Thriving trade in neighbouring countries plays a big part. “All central Asian countries really have is defence industries; though they are rich in resources they lack general industry. They come here to buy everything, basically,” says Zhou. He is often in Kazakhstan overseeing Zhongxin Resources’ mineral-related investment projects. “The potential in Kazakhstan alone in oil, gas and other minerals is huge.”
Trade and investment are only really just beginning. Barriers are falling. The Shanghai Cooperation Organisation, a security pact initiated by Beijing that covers central Asia and Russia, is now cooperating to stoke economic growth. China proposes a free-trade area.
Urumqi is the nexus for grand transport plans. Trial runs by freight trains from eastern China via Urumqi to Kazakhstan are clearing the way for a rail-bridge to western Europe that should move goods twice as fast as ocean shipping. Beijing plans to improve 12 roads into central Asia, including one highway aiming for Istanbul by 2010.
In anticipation, Kempinski and Sheraton have opened hotels in Urumqi. Shangri-la will open a Traders hotel next year. A new airport terminal is planned with new routes expected from Europe, the Middle East and Japan, to join non-stop flights from South Korea.
Most, if not all, foreigners find an apartment or house through friends or local office staff. Fortunately, Urumqi is a place where people are keen to help out. Tianan Mingmen is probably the city’s best central development, where a 160 sq m apartment rents monthly for 4,000-5,000 yuan (€380-€480). Next year a new housing complex should open in the commercial quarter. American developer Thomas Ching, who moved to Urumqi last October, found high-end homes selling for 4,000 yuan (€380) per sq m, compared to 40,000 yuan (€3,800) in Shanghai. He lives in a hotel while fitting out his apartment.An aiyi (cleaner/cook) will visit daily for 700 yuan (€70) a month, while a driver will expect at least 1,000 yuan (€95) per month. Fountain Plaza, the city’s best offices, home to GE, DHL and more, is on Zhongshan Road, the commercial quarter’s main thoroughfare.
Nationally, foreign and Chinese firms pay 25 per cent tax on profits. Beijing is considering incentives to stimulate investment in the western region under its “Go West” policy. Xinjiang’s autonomy means investment regulations may vary from other provinces. Xinjiang can, for example, approve land use rights, authority vested with the central government for most provinces. Investment is not as straightforward as it is in eastern cities, but it is changing. The average salary is 2,500 yuan (€240) a month, not much lower than the eastern boom towns due to a sparse population. This is growing due to government-sponsored migration from overcrowded provinces. Since the early 1990s there have been periods of unrest among the local muslim population of Xinjiang. This has been dealt with harshly by the central government which continues to impose restrictions on the activities of the muslim Uighurs.
Urumqi’s air is pure compared to the fug of Hong Kong, Shanghai and Tehran. Orderly avenues and newspaper kiosks feel vaguely European. “The greatest benefit really is the ease of living – you don’t have to take care of anything as staff salaries are affordable. The people here are very pleasant and it’s a really interesting part of China. The big disadvantage is the language – you have to speak it in these areas,” says Erik de Vrij. Ethnic strands colour life. “It is an amazing melting pot of people – Uighur, Han, Russian and Mongol. This, the landscape and the climate make it attractive, a very different place,” says Fred Nauleau.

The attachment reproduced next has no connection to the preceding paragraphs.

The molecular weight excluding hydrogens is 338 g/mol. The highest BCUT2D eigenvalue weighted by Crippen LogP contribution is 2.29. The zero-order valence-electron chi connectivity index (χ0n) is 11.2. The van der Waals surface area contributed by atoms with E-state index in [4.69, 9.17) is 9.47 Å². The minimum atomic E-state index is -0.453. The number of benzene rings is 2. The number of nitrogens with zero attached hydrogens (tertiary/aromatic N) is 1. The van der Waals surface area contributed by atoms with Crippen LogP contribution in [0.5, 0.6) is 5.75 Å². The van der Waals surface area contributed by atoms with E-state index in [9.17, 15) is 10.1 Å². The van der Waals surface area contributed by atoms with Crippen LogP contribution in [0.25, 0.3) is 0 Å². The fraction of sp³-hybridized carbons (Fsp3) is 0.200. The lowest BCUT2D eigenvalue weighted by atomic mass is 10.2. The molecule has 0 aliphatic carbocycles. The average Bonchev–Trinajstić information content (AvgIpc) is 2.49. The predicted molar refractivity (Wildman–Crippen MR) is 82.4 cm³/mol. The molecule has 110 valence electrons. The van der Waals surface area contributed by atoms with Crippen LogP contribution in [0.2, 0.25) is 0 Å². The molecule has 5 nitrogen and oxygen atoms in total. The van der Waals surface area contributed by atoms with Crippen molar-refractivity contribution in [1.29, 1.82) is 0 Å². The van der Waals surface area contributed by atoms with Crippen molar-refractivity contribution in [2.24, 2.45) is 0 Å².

Traditional crafts and trades endure, especially in villages dotting the steppe. Even Urumqi can surprise – for instance, an evening hawker artfully melding molten glass into tiny trinkets. “The museums are good. There is some great art and the singing and dancing is also interesting,” says de Vrij. Beyond the city lies big country. “Xinjiang is a great contrast to Zhejiang where I’m from. There are some great peaks – it’s excellent for trekking,” says Frank Zhou, a project manager.
Thomas Ching first arrived in Urumqi in June 2006. “We’ve been engaged in looking for skiing opportunities for the past two and half years, encountering various places that weren’t ideal,” says Ching. He brushes off horror stories about doing business in China. “I’ve spent the past 20 years working in China, doing business here is not terribly threatening.”
While assessing opportunities in tourism, entrepreneur Jonathan Tomlin teamed up with an Irishman and an American to open Fubar, a pub that serves as the headquarters for off-duty western executives, Pakistani medical students taking a break from their books, and English-speaking Chinese entrepreneurs eager for international flavour.
Huang Yinrong, from Zhejiang, became a billionaire from two decades of trading metals, oil and commodities between Xinjiang and its neighbours. Wu Gang, chief executive of Urumqi’s rising star Goldwind, hails from the city. Suntime is a local conglomerate to watch.
The city and its hinterland draw comparisons with Beijing or Shanghai in 1997. Quality offices are in short supply, Fountain Plaza is pretty much full. Carrefour and KFC have arrived, but as yet no Chanel or Starbucks – though the broad pavements seem perfect for vibrant street-café culture.
Light industry could thrive on local minerals, growing markets in central Asia, and lower transportation costs than factories in eastern China. More value can be added down at the farm. “There is probably good opportunity in fruit processing,” says Fred Nauleau.
“Urumqi is central Asia’s wealthiest and largest city, and what goes on close to its borders, in terms of opportunity, is the talk of the bars and hotel lobbies in this part of the world,” says Chris Devonshire-Ellis, a Beijing-based investment adviser active in Xinjiang.
The city also needs a couple of galleries to encourage local artists – contemporary or traditional – and help rekindle interest in arts and crafts, such as carpet weaving.